Book: The British Are Coming 

Author: Rick Atkinson 

Review by: Jim Reed, President, YKK Corp. of America 

Jim Reed

“The regulars are coming out!” is what Paul Revere is actually reported to have cried when warning militia of the advance of a fast-moving British force coming to confiscate weapons in Concord.  

This is only one of hundreds of wonderful stories and facts uncovered in Rick Atkinson’s carefully researched and detailed telling of the American Revolution.  

Wisely, Pulitzer Prize winner Atkinson chose the more poetic, if unconfirmed, Revere warning cry,“The British Are Coming,” for the title of this first volume of The Revolution Trilogy, which covers the War for Independence from Lexington to Princeton, 1775 – 1777.   

If you are a fan of Atkinson’s incisive World War II Liberation Trilogy, then you will love this one at least as much. And if you are new to Atkinson, The British are Coming is a great place to start. It is detailed and disciplined history written with a fast-paced fluidity of an adventure novel. No side story or personal portrait disappoints. Atkinson paints a vivid landscape of this heady, charged, confusing and often brutal period of history.  

It is all too easy to be deterministic when considering historical events, especially momentous ones like the American Revolution. Atkinson does a great job of letting us know just how the birth of our country was anything but inevitable.  

In fact, I was so swept up in his superb telling of Washington’s retreat from Manhattan to New Jersey that I temporarily forgot that I knew how the story ends. In fact, Atkinson does such a masterful job of painting in all the extraordinary actions and actors, forces of nature, whims of chance, confluences, divisions and acts of unfathomably poor judgment and extraordinary bravery, that I was left amazed as to how we ever got here at all.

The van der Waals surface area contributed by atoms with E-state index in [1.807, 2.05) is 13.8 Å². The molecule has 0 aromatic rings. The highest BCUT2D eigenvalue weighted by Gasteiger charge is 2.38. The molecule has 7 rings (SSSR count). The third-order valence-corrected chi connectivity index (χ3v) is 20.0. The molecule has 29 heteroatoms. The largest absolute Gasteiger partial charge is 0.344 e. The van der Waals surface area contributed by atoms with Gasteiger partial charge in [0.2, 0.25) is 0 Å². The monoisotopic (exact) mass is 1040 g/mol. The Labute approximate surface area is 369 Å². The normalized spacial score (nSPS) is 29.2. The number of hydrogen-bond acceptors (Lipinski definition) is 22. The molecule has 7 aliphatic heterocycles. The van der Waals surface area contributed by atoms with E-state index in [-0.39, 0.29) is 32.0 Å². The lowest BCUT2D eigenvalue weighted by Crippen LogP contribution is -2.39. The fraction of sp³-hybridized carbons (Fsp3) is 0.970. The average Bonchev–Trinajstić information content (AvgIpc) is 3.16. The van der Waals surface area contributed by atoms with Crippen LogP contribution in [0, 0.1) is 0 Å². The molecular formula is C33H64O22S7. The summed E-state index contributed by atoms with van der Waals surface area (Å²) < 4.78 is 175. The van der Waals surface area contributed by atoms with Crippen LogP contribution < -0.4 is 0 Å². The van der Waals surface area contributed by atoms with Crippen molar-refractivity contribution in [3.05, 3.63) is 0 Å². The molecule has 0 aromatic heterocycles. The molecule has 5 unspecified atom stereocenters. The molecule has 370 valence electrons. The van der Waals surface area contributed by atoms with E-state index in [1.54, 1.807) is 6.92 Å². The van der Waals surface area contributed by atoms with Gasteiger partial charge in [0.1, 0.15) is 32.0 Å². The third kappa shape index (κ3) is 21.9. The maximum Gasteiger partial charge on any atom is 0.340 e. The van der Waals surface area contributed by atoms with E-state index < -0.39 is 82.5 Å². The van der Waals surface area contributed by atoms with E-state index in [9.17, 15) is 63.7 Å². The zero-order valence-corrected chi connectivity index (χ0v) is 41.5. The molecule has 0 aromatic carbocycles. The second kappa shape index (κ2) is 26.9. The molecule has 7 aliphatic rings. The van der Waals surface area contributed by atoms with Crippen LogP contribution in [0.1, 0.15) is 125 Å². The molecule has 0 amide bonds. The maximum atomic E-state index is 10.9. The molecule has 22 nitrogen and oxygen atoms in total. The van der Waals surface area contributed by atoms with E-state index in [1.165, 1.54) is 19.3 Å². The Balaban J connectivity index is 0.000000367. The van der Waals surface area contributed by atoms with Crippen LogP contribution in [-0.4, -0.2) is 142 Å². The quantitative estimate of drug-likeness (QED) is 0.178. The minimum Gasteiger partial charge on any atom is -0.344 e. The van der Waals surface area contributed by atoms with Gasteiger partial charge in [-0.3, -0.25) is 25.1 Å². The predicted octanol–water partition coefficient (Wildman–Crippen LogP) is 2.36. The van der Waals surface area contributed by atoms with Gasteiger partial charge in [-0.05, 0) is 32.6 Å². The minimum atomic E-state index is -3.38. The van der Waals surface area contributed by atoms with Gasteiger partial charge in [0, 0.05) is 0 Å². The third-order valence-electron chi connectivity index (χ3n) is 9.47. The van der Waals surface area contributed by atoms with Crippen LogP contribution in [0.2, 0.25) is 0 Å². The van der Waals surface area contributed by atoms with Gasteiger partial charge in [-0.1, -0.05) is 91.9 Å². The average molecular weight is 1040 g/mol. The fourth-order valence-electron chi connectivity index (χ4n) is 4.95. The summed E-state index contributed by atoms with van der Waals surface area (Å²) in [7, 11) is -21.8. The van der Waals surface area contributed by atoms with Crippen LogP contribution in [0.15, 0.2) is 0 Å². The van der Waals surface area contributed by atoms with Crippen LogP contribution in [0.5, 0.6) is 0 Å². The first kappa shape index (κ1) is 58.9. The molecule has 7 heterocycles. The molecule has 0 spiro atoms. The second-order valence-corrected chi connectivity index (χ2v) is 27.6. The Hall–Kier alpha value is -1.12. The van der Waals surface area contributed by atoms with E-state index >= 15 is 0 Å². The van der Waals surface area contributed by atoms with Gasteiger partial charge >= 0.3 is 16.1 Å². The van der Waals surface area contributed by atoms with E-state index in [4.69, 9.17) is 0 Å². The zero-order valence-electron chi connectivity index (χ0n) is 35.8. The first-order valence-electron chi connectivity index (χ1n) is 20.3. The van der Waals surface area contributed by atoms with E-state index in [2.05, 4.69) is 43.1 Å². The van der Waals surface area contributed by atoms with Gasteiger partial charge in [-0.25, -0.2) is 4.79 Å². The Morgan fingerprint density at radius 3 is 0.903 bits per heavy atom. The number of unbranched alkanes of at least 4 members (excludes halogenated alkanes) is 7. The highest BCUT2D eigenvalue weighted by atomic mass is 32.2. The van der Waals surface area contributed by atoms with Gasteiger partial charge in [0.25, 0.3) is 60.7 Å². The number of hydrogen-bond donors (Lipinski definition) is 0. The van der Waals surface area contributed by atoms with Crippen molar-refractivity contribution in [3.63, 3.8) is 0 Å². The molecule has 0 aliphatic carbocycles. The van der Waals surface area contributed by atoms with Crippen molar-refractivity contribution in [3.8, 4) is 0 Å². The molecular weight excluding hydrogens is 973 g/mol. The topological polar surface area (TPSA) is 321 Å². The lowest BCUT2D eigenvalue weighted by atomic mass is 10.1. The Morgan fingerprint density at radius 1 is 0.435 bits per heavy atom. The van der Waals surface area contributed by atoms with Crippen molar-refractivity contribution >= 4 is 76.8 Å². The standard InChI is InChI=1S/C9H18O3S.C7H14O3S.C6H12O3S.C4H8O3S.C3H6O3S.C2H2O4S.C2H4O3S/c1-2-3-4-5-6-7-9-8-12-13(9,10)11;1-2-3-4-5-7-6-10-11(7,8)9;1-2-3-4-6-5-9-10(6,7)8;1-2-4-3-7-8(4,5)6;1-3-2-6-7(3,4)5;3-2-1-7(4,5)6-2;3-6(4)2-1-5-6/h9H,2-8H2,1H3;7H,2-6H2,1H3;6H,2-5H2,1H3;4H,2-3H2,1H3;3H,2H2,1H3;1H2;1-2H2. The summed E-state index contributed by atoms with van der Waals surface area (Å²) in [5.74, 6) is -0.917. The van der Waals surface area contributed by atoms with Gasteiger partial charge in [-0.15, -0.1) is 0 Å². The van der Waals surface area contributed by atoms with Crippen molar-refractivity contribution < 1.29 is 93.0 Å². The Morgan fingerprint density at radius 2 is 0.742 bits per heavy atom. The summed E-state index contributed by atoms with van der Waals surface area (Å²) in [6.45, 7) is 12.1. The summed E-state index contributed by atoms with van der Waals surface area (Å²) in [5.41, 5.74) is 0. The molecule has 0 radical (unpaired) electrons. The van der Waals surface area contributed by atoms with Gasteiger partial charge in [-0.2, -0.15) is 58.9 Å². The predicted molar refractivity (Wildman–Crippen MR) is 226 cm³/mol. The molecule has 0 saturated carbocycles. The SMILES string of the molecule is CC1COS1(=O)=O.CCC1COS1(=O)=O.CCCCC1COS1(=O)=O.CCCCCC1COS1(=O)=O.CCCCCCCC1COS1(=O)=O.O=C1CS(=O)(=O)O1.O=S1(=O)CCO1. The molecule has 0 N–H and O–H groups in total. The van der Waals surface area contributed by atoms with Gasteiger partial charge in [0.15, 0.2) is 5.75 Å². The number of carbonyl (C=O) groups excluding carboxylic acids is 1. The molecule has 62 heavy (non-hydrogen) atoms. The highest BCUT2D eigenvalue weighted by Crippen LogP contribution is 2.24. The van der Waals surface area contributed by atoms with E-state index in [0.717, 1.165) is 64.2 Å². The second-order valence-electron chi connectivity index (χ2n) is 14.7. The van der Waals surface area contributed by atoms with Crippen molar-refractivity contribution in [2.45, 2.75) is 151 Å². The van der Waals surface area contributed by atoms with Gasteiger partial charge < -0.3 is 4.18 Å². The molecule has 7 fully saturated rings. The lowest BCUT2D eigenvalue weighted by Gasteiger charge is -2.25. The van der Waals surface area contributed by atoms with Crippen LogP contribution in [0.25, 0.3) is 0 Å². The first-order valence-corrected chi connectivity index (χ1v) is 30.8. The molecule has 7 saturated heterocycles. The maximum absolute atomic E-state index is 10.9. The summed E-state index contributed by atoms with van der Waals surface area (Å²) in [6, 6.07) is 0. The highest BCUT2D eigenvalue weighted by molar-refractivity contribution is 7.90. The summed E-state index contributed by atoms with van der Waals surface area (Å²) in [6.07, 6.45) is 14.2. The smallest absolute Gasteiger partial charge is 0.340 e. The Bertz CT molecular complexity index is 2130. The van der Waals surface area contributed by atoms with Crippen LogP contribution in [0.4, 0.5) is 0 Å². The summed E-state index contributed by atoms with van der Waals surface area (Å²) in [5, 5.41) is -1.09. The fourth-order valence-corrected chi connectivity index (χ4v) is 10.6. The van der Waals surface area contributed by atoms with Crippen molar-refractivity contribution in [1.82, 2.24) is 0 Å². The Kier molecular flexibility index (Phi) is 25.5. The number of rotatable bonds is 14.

This volume is rife with action, drama, and tragedy, but I was especially moved by his chapter on the battles of Lexington and Concord. If you are like me, a child of Schoolhouse Rock, you cannot wipe the cartoon images of ‘The Shot Heard Round the World’ out of your mind. Atkinson smashes these sanitized caricatures as he follows the progress of the British advance troops who set out from Boston at 10 p.m., April 17, 1775, to confiscate a reported cache of weapons at Concord.  

Selected from different companies among the British forces for their soldierly skill and physical endurance, they form a vanguard ordered to reach Lexington before the Americans wake up. Wearing heavy wool coats, wool waistcoats over linen shirts, breeches, canvas gaiters, leather boots, oh, and yes, either a large round bearskin hat, or tri-corner leather hat, these soldiers ran the 18 miles to Lexington and then Concord at a clip of 100 steps a minute. And they did it carrying, an 11 pound ‘Brown Bessy’ musket with a 14 inch bayonet, a box of three dozen musket balls, and a leather haversack.  

Of course, the work of Paul Revere, William Dawes and three other riders (including a 16-year-old young woman named Sybil Ludington) ruined the surprise the British had planned. The ensuing running gunfight as the British tried to extricate themselves from the hornet’s nest of militiamen they stumbled into is reminiscent of Mark Bowden’s narrative of the Battle of Mogadishu in Black Hawk Down, and it is no less gripping. Please give it a read. 

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Each year, Global Atlanta asks influential readers and community leaders to review the most impactful book they read during the course of the year. This endeavor has continued annually since 2010. 

See last year’s full list of books on BookShop here, and all 2020 reader picks here. 

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